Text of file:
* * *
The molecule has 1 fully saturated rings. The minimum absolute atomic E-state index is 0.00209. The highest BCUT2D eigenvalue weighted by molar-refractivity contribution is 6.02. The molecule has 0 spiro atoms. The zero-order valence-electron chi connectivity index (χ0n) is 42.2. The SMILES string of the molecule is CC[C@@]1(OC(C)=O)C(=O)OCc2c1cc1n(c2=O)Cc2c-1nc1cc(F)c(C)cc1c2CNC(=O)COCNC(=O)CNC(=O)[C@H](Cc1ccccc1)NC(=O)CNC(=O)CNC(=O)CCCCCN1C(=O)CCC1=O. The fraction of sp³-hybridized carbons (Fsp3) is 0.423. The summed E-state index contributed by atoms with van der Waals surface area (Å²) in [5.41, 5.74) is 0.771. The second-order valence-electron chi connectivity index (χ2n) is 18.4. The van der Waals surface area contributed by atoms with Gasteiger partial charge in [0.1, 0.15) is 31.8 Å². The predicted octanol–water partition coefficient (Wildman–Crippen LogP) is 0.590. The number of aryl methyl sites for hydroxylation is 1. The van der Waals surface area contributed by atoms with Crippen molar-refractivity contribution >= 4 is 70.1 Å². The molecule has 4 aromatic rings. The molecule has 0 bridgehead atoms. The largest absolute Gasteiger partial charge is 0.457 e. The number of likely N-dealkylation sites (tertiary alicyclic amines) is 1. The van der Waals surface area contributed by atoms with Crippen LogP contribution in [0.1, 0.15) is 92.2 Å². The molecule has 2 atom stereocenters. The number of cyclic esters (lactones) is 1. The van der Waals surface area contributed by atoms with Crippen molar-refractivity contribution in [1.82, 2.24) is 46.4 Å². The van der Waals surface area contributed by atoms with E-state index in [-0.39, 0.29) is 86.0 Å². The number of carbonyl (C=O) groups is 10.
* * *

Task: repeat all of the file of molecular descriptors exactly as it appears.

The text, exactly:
The molecule has 1 fully saturated rings. The minimum absolute atomic E-state index is 0.00209. The highest BCUT2D eigenvalue weighted by molar-refractivity contribution is 6.02. The molecule has 0 spiro atoms. The zero-order valence-electron chi connectivity index (χ0n) is 42.2. The SMILES string of the molecule is CC[C@@]1(OC(C)=O)C(=O)OCc2c1cc1n(c2=O)Cc2c-1nc1cc(F)c(C)cc1c2CNC(=O)COCNC(=O)CNC(=O)[C@H](Cc1ccccc1)NC(=O)CNC(=O)CNC(=O)CCCCCN1C(=O)CCC1=O. The fraction of sp³-hybridized carbons (Fsp3) is 0.423. The summed E-state index contributed by atoms with van der Waals surface area (Å²) in [5.41, 5.74) is 0.771. The second-order valence-electron chi connectivity index (χ2n) is 18.4. The van der Waals surface area contributed by atoms with Gasteiger partial charge in [0.1, 0.15) is 31.8 Å². The predicted octanol–water partition coefficient (Wildman–Crippen LogP) is 0.590. The number of aryl methyl sites for hydroxylation is 1. The van der Waals surface area contributed by atoms with Crippen molar-refractivity contribution >= 4 is 70.1 Å². The molecule has 4 aromatic rings. The molecule has 0 bridgehead atoms. The largest absolute Gasteiger partial charge is 0.457 e. The number of likely N-dealkylation sites (tertiary alicyclic amines) is 1. The van der Waals surface area contributed by atoms with Crippen LogP contribution in [0.1, 0.15) is 92.2 Å². The molecule has 2 atom stereocenters. The number of cyclic esters (lactones) is 1. The van der Waals surface area contributed by atoms with Crippen molar-refractivity contribution in [1.82, 2.24) is 46.4 Å². The van der Waals surface area contributed by atoms with E-state index in [-0.39, 0.29) is 86.0 Å². The number of carbonyl (C=O) groups is 10.